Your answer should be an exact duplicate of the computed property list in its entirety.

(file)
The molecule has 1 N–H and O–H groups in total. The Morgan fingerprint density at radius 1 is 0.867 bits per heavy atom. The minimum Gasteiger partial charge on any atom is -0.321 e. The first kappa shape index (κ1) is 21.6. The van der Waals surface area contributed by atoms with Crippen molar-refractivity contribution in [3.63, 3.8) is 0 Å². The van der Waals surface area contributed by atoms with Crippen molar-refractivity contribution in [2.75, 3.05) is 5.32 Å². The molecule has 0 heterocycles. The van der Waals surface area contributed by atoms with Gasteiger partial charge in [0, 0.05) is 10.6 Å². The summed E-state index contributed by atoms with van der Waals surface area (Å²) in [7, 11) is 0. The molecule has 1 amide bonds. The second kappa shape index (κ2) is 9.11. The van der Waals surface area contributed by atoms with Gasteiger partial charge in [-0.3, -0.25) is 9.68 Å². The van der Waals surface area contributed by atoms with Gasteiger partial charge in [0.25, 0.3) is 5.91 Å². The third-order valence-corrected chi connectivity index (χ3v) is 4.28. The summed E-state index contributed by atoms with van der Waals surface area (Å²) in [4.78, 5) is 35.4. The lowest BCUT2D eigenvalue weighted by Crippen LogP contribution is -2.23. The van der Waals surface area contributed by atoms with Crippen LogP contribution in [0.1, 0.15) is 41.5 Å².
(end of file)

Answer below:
The molecule has 1 N–H and O–H groups in total. The Morgan fingerprint density at radius 1 is 0.867 bits per heavy atom. The minimum Gasteiger partial charge on any atom is -0.321 e. The first kappa shape index (κ1) is 21.6. The van der Waals surface area contributed by atoms with Crippen molar-refractivity contribution in [3.63, 3.8) is 0 Å². The van der Waals surface area contributed by atoms with Crippen molar-refractivity contribution in [2.75, 3.05) is 5.32 Å². The molecule has 0 heterocycles. The van der Waals surface area contributed by atoms with Gasteiger partial charge in [0, 0.05) is 10.6 Å². The summed E-state index contributed by atoms with van der Waals surface area (Å²) in [7, 11) is 0. The molecule has 1 amide bonds. The second kappa shape index (κ2) is 9.11. The van der Waals surface area contributed by atoms with Gasteiger partial charge in [-0.3, -0.25) is 9.68 Å². The van der Waals surface area contributed by atoms with Gasteiger partial charge in [0.25, 0.3) is 5.91 Å². The third-order valence-corrected chi connectivity index (χ3v) is 4.28. The summed E-state index contributed by atoms with van der Waals surface area (Å²) in [4.78, 5) is 35.4. The lowest BCUT2D eigenvalue weighted by Crippen LogP contribution is -2.23. The van der Waals surface area contributed by atoms with Crippen LogP contribution in [0.1, 0.15) is 41.5 Å².